A vehicle-based Electronic Warfare (EW) system, developed by the DRDO. Now, the private sector will compete on level terms with DPSUs like Bharat Electronics Ltd to develop an EW system for the strike corps
8th July 2011
In a victory for India's private sector defence manufacturers, the Ministry of Defence's (MoD's) apex decision making body, the Defence Acquisition Council (DAC), will today issue a ruling that recognises the right of our private companies to compete against the public sector in bidding for top-secret defence projects.
At the DAC meeting here today, a vital Electronic Warfare (EW) system for the army's mechanised corps will be categorised as ‘Buy Indian', instead of being handed over on a platter to government-owned Bharat Electronics Ltd (BEL, also termed a defence public sector unit), as the MoD had earlier planned.
The ‘Buy Indan' category (described in the currently valid Defence Procurement Policy of 2011, or DPP-2011) implies a range of Indian companies would be invited to bid for the estimated Rs 1,800-crore contract to develop a ‘Track and wheel-based EW system' (TWBEWS).
EW is modern warfare's increasingly crucial fourth dimension, fought over the electromagnetic spectrum using sophisticated detection and jamming equipment. The winner of the physical battle on land, sea and air is being increasingly decided through this unseen battle, where both sides scan each other's radio, radar and data emissions. This helps them gather intelligence and, at a key moment in battle, cripple the enemy's electronics with powerful electromagnetic surges, leaving him directionless and blind.
With electronics now ubiquitous in military systems — fighter aircraft, tanks, guns and missiles — a potent EW system degrades the enemy's capability, breaking his force into isolated, incoherent units. For obvious reasons of security, the military wants EW systems to be designed and built entirely in India.
Initially, several Indian companies were offered the opportunity to develop a TWBEWS (MoD letter No B/50529/TWBEWS/ SURAJ dated June 12, 2008). Then, as Business Standard reported on February 12, 2010, (‘MoD breaks its own rules to favour its PSU'), the MoD discarded competitive bidding and handed the contract to BEL, categorising the procurement as ‘BUY INDIAN, BEL' No such category exists in the MoD's Defence Procurement Procedures of 2006 and 2008 (DPP-2006; and DPP-2008).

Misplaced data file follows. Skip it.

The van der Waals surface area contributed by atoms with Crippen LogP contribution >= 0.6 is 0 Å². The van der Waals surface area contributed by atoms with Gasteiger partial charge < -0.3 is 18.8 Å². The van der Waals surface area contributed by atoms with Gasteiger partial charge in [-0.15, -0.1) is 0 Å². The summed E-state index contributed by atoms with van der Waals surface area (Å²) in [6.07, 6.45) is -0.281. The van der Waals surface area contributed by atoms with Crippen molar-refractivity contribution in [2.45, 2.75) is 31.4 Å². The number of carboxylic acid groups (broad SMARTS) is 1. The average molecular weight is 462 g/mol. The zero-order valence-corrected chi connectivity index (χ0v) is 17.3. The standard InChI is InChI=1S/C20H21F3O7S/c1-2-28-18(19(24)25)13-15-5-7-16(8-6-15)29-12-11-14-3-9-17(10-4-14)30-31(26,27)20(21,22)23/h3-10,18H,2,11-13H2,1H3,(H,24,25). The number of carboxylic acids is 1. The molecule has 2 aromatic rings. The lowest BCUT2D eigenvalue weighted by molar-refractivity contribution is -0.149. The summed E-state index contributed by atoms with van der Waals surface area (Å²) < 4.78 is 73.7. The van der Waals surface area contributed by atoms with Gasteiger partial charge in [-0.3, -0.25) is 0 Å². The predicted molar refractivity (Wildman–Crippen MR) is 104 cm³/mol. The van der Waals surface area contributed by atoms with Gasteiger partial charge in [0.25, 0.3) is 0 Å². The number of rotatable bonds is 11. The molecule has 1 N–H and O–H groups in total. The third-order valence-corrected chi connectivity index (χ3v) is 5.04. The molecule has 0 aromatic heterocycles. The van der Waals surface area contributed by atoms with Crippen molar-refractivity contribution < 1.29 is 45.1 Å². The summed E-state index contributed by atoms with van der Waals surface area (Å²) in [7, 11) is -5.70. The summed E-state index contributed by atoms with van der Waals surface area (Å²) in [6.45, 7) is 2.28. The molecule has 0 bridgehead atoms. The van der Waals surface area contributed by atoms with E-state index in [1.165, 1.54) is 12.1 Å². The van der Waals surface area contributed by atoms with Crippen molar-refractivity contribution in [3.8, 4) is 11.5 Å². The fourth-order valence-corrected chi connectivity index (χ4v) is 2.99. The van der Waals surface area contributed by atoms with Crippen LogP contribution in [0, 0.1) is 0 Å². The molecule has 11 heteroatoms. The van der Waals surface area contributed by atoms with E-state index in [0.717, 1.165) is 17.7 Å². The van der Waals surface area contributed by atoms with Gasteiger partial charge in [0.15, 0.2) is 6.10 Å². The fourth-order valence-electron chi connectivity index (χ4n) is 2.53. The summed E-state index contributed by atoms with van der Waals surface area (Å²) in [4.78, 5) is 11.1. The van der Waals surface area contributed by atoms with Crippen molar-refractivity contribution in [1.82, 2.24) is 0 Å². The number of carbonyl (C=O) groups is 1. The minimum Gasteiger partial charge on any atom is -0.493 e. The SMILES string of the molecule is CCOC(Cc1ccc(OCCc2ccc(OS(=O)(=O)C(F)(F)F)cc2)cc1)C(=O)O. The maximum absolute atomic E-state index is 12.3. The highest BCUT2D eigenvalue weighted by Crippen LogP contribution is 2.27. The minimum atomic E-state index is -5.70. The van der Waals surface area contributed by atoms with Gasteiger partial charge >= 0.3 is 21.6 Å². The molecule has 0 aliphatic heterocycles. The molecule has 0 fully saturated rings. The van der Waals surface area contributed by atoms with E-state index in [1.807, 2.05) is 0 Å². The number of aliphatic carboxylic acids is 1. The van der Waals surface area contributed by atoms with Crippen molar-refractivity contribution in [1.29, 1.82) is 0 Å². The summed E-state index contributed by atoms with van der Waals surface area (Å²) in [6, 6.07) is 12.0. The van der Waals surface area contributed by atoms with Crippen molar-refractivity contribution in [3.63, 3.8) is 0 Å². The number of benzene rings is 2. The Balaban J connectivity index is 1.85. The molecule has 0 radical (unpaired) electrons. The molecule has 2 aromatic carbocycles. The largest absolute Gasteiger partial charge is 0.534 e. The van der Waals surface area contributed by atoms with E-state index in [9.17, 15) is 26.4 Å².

‘PSUs are special'
At that time, the minister of state for defence production, M M Pallam Raju, had justified BEL's preferential treatment, saying, "I think that we have a responsibility to the DPSUs, since [their] ownership rests with the Government of India.&"
The MoD has been forced to abandon that paternalistic approach under pressure from the Indian Army. After BEL made little headway in integrating EW systems into armoured vehicles, senior generals began to worry if their mechanised formations — which have the crucial wartime task of striking deep into Pakistan — might be left without EW support. The army then demanded the TWBEWS be awarded by competitive tender.
BEL and other companies that now hope to compete in the massive Rs 1,800-crore tender for the TWBEWS see it as a cash cow that would cross-subsidise several other EW projects being tendered. These include the Integrated EW system for cross-country and desert terrain; the Heliborne EW system; and the ‘Integrated electronic warfare system (IEWS) for mountain terrain&".
This reverse for BEL has not seriously dented MoD's support to it. Though the giant DPSU was eliminated from the global tender for the IEWS for mountain terrain (BEL's product was judged technically unsuitable, leaving Tata Power and Israeli company ELTA in the fray), the MoD has awarded a follow-on tranche of the project (called Him Shakti) to BEL without competitive bidding. MoD had also awarded BEL earlier contracts for low power jammers and a low intensity conflict EW system.
Each corps of the Indian Army will be allocated an EW system. While the basic electronic components in each remain the same, the packaging and inbuilt mobility caters for the operational role of the corps. For instance, the IEWS for mountain terrain is mounted on smaller, lighter vehicles and has a manpack component. In contrast, TWBEWS is mounted on armoured, tracked vehicles and will be allocated to each of the three strike corps.